Virginia Kruta, The Daily Wire
I set out to write something about Veterans Day — a day that, since I was a little girl, we always recognized in my house. The military tradition, as many of you know, runs deep in my family. I spent ten years in the Army, between Reserve time and active duty. My dad served eight years and spent nearly a full year in Afghanistan. Uncle Bill went to Vietnam in 1968 as a combat engineer. During World War II, one grandfather served on Guam with the Army Air Corps — the other survived the Battle of the Bulge and the liberation of the concentration camps. Great-uncle Willie landed on Utah Beach on June 6, 1944. Research in recent years has led me to several Union soldiers and about a dozen Revolutionary War veterans as well.
I write this not to command respect for myself or my family — because I know my family is just one of hundreds like it here in the United States. Maybe it’s like your family. I write this because even when I was a small child, we attended parades on Veterans Day. We watched the World War II veterans — who were in their 60s then — march proudly in the uniforms they kept on mothballs for the rest of the year. We thanked them for their service and we understood how important that service was.
But when I sat down to write today, I wasn’t thinking about Veterans Day. I was thinking about “Swing Kids.” Yes, you read that right. I was thinking about a 1993 movie about teenagers in 1930s Germany who defied calls to join the Hitler Youth and rebelled by listening to American swing music. “Swing Heil” is their greeting of choice, mocking the Nazi salute.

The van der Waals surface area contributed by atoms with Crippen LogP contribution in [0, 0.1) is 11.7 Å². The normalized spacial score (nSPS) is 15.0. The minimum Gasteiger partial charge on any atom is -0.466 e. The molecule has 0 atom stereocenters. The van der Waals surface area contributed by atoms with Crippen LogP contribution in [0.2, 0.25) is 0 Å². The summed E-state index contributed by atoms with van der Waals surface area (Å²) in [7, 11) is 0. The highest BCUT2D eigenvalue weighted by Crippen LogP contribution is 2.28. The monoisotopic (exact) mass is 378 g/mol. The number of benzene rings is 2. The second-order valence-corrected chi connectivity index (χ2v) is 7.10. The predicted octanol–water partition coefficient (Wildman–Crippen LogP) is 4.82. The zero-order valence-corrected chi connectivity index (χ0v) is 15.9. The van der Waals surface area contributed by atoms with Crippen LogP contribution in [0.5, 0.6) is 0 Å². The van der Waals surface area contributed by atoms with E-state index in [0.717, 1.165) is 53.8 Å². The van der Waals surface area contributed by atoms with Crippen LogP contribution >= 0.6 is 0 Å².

Of course, as the movie progresses, anyone who knows their history can predict what happens — some join the HJ by choice, some because they’re forced. Some see the Nazis for who they are, and some stand up to them — and some are silenced for trying. One stands his ground, singing from the truck that is to take him to a work camp: “It don’t mean a thing, if it ain’t got that swing …”
I was thinking about “Swing Kids” because it still rings true — and has implications in today’s culture as well, particularly now. Someone said last week on Twitter that many have asked themselves what they would have done if they were alive in the 1930s. Would they have protected the Jews or turned them over? Would they have spoken out even if the threat of death was there — whether implicit or explicit? As anti-semitic demonstrations and attacks continued to rise, the answer is truly a simple one: what you’re doing now is what you would have done then.
Remember: “It don’t mean a thing …”